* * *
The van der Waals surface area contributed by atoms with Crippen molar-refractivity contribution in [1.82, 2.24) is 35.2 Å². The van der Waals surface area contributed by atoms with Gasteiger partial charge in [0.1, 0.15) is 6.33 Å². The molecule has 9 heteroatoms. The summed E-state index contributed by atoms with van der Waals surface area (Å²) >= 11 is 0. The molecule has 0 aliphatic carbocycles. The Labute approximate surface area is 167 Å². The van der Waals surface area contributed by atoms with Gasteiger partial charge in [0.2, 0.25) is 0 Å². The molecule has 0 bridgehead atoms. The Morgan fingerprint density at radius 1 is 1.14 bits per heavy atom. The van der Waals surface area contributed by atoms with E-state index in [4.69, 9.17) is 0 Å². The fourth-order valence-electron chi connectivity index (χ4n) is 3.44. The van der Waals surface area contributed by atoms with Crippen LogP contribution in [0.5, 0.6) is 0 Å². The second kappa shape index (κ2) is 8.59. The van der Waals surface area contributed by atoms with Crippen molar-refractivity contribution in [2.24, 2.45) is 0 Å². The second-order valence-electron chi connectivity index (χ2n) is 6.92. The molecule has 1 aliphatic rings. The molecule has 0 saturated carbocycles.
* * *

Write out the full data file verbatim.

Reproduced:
The van der Waals surface area contributed by atoms with Crippen molar-refractivity contribution in [1.82, 2.24) is 35.2 Å². The van der Waals surface area contributed by atoms with Gasteiger partial charge in [0.1, 0.15) is 6.33 Å². The molecule has 9 heteroatoms. The summed E-state index contributed by atoms with van der Waals surface area (Å²) >= 11 is 0. The molecule has 0 aliphatic carbocycles. The Labute approximate surface area is 167 Å². The van der Waals surface area contributed by atoms with Gasteiger partial charge in [0.2, 0.25) is 0 Å². The molecule has 0 bridgehead atoms. The Morgan fingerprint density at radius 1 is 1.14 bits per heavy atom. The van der Waals surface area contributed by atoms with E-state index in [4.69, 9.17) is 0 Å². The fourth-order valence-electron chi connectivity index (χ4n) is 3.44. The van der Waals surface area contributed by atoms with Crippen LogP contribution in [0.5, 0.6) is 0 Å². The second kappa shape index (κ2) is 8.59. The van der Waals surface area contributed by atoms with Crippen molar-refractivity contribution in [2.24, 2.45) is 0 Å². The second-order valence-electron chi connectivity index (χ2n) is 6.92. The molecule has 1 aliphatic rings. The molecule has 0 saturated carbocycles.